ExpandoObject - SkillBakery Studios


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Monday, September 7, 2020


Expando is expandable objects which means you can add properties, methods, and events at runtime. You can also set and get the values of such members

ExpandoObject is just a dictionary which holds object values based on string keys, that means iterating over ExpandoObject is as easy as iterating through a regular dictionary.

ExpandoObject type allows you to define objects on the fly and then add properties to it, it inherits the same advantages and disadvantages.

It has several interacting interfaces. One of them is IDictionary<string, object>

Let’s understand with a little code

We use the dynamic keyword to hold an object where we define properties without having to define the class first. If you need to use C# comes with a solution for you

The ExpandoObject

      dynamic   user = new System.Dynamic.ExpandoObject();

      user.name =”Bhawna Tiwari”;

       user.Age  =  35;

       Console.writeline(user.name + “is” + user.Age)

 You will notice that I declare the object with the dynamic type, even though I instantiate an ExpandoObject.The reason is that if the object was declared as an ExpandoObject compiler would check.

 Creating a dynamic, extensible C# ExpandoObject

 ExpandoObject in .NET 4.0

.NET 4.0 framework actually includes an ExpandoObject class which provides a dynamic object that allows you to add properties & methods on the fly and then access them again.


For e.g with ExpandoObject, you can do stuff

 dynamic expand = new ExpandoObject();

expand.Name = “Bhawna”;

expand.HelloWorld =(Func<string,string>)

(IString  name)=>


Return “Hello” + name ;




 Internally ExpandoObject uses a dictionary-like structure and interface to store properties & methods and allows you to add and access properties & methods easily.

Working with dynamic objects

if we need a dynamic container for a dictionary-like structure, ExpandoObject does not work because it’s a scaled the class that cant be inherited.


Public class user: Westwind.Utilities.Dynamic.Expando


Public string Name {get; set;}

Public string Email {get;set;}

Public string Password{get; set;}

Public string DateTime{get; set;}


And then we start Expanding the properties of this object dynamically?


Public void UserExample()


Var user =new user();

//set strongly typed properties

User.Name =”Bhawna”;

User.Email= “tiwaribhawna29mar”;


User.Active =” true”;


//Adding dynamic properties

dynamic duser =user;

duser.entered= DateTime.Now;


//dynamic properties via indexer

user[“NickName”]= “TechieBhawna”;



 //loop through all properties dynamic &strong type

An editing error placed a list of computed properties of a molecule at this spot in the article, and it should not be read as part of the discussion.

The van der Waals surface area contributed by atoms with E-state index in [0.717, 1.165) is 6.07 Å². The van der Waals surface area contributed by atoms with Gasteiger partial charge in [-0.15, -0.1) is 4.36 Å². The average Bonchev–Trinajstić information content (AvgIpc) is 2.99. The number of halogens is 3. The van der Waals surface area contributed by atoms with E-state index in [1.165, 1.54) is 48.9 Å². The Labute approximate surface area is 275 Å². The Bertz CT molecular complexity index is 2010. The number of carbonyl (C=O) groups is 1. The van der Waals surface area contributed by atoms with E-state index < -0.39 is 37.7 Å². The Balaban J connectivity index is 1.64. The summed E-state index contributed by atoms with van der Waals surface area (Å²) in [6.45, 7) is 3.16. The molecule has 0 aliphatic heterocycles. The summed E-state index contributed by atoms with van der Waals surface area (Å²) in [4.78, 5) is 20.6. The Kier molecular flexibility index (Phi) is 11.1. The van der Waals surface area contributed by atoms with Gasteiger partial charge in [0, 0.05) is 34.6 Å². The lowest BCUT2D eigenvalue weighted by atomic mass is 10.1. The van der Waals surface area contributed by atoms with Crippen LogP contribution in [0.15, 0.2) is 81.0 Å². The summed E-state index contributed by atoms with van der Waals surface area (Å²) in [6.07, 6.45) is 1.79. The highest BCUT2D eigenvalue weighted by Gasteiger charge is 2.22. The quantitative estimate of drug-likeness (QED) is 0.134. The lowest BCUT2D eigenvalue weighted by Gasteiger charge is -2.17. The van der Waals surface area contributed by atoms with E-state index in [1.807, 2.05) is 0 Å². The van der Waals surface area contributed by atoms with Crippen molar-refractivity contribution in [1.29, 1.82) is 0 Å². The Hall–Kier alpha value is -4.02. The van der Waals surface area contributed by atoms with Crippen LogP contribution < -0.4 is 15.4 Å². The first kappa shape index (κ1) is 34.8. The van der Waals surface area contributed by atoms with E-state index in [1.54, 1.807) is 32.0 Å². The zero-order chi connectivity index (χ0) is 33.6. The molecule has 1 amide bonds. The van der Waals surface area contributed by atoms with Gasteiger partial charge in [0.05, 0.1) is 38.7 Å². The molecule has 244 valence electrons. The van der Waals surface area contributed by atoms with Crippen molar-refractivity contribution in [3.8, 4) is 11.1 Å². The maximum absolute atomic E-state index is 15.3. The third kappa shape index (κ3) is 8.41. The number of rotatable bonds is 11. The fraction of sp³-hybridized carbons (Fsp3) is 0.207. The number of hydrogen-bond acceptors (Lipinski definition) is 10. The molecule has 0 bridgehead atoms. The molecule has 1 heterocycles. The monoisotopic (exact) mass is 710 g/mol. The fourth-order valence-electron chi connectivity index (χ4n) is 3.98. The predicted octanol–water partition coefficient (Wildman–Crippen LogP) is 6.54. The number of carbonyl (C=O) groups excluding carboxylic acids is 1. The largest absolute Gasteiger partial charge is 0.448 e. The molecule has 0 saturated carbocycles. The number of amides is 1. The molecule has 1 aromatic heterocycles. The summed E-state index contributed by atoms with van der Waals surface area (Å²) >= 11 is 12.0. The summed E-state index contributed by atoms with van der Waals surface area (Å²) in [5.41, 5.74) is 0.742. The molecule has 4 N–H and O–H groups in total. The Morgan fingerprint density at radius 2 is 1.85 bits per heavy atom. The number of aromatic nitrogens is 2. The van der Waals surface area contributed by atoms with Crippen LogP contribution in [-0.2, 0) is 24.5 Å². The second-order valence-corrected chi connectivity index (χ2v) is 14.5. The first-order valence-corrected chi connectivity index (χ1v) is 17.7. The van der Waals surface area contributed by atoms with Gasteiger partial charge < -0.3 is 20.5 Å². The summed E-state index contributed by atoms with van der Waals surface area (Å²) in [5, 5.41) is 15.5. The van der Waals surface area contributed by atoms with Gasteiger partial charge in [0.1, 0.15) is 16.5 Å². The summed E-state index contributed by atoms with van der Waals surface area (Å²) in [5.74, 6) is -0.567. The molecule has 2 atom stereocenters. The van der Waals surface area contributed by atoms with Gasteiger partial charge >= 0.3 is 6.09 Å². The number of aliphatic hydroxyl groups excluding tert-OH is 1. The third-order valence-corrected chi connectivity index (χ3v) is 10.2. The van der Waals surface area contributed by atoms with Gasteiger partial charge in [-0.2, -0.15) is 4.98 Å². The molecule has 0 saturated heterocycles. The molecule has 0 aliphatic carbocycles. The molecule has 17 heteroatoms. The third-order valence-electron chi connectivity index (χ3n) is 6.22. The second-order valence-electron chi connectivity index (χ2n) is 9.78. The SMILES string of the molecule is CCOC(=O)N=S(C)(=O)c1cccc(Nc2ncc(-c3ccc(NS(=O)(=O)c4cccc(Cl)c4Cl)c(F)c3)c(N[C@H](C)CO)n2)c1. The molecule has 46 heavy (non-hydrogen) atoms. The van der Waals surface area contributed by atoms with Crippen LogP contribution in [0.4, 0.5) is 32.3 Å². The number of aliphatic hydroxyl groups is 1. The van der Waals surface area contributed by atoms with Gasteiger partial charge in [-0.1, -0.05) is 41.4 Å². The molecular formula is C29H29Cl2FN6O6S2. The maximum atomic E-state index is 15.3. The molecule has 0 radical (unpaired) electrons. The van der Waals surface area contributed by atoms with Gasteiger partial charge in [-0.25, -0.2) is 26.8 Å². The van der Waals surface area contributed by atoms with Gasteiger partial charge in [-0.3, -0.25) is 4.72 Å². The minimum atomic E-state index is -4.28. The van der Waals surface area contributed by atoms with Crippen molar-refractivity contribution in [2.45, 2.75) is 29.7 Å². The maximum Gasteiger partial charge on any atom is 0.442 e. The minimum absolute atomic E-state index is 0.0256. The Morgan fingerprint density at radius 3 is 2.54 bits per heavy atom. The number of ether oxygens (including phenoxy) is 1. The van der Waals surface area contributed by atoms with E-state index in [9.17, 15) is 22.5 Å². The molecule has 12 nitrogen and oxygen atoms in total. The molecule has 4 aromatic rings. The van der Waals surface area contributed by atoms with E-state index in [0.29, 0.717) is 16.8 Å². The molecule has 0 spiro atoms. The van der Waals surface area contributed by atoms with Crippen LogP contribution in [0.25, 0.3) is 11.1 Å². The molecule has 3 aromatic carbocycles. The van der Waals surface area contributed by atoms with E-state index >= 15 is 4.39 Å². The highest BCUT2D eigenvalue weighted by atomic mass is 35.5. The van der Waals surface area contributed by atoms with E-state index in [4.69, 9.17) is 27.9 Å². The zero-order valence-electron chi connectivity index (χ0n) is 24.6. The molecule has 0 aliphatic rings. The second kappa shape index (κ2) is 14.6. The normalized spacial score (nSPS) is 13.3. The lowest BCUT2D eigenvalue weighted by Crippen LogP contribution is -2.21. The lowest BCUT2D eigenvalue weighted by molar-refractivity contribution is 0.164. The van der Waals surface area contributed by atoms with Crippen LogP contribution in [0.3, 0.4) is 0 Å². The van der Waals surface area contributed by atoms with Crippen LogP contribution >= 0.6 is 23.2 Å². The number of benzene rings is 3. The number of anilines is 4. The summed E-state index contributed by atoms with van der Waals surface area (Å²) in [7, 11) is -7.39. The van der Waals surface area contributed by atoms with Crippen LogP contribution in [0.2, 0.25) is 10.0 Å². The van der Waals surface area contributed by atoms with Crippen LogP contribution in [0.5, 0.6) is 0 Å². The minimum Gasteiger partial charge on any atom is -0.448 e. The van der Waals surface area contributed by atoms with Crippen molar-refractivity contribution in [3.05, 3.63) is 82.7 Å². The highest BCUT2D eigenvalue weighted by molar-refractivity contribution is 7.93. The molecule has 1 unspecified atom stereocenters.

foreach(var prop in user.GetProperties(true))


Object val = prop.value;



Console.writeline(prop.key +”;” +val.Tostring());




In the above code, you can start with strongly typed object that has a fixed set of properties.

To access the strongly typed properties you can use either strongly typed instance, the indexer, or the dynamic cast of the object.

To access the dynamically added properties use either the indexer on the strongly typed object property syntax on the dynamic cast.

 Working with dynamic properties :

A scenario where you’re reading a CSV file and parsing its data into a set of ExpandoObjects.You’re using ExpandoObjects because each CSV file has a different set of columns & you want the property names on your ExpandoObject to reflect those column names.

With ExpandoObjects you can use same syntax as you would with a dictionary to store your values.

Cast your ExpandoObject to the IDictionary interface and use your ExpandoObject like a Dictionary.

Here’s a method that accepts both a property name and property value and adds them both to ExpandoObject

 public  ExpandoObject

createDynamicUser (string  PropertyName, string  PropertyValue)


 dynamic user= new ExpandoObject();

((IDictionary < string , object>) user)

[propertyName] = propertyValue;

 return user;


So, I added the property through IDictionary interface, and can retrieve it just like an ordinary property

 dynamic  user = CreateDynamicUser(“FullName”, “Bhawna Tiwari”);

 string fname =user.FullName;

Adding properties dynamically in one part of your application. The solution here  again is to cast your ExpandoObject as an IDictionary object.

Foreach(keyValuePair<string ,object>

Kvp in ((IDictionary <string, object>)



String PropertyWithValue =kvp.key + “;” + KVP.value.Tostring();


If you’re writing code like this, then you probably don’t want to work. To filter out any members loaded with an Action expression.

Foreach(KeyValuePair Cstring, object)

Kvp in

((IDictionary <string, object>)






Foreach(KeyValuePair <string,object>

Kvp in

((IDictionary <string,object>)



String.PropertyWithValue= kvp.key +”;” + kvp.value.Tostring();


Your ExpandoObject to the IDictionary interface, you’re free to use other methods built into IDictionary interface, including contains key.


Storing ExpandoObjects to capture information

You are going to store that information somewhere that means you’ ill need to convert your ExpandoObject into some “Storable” format

String struser =JsonConvert.SerializeObject(user, newExpandoObjectConverter());


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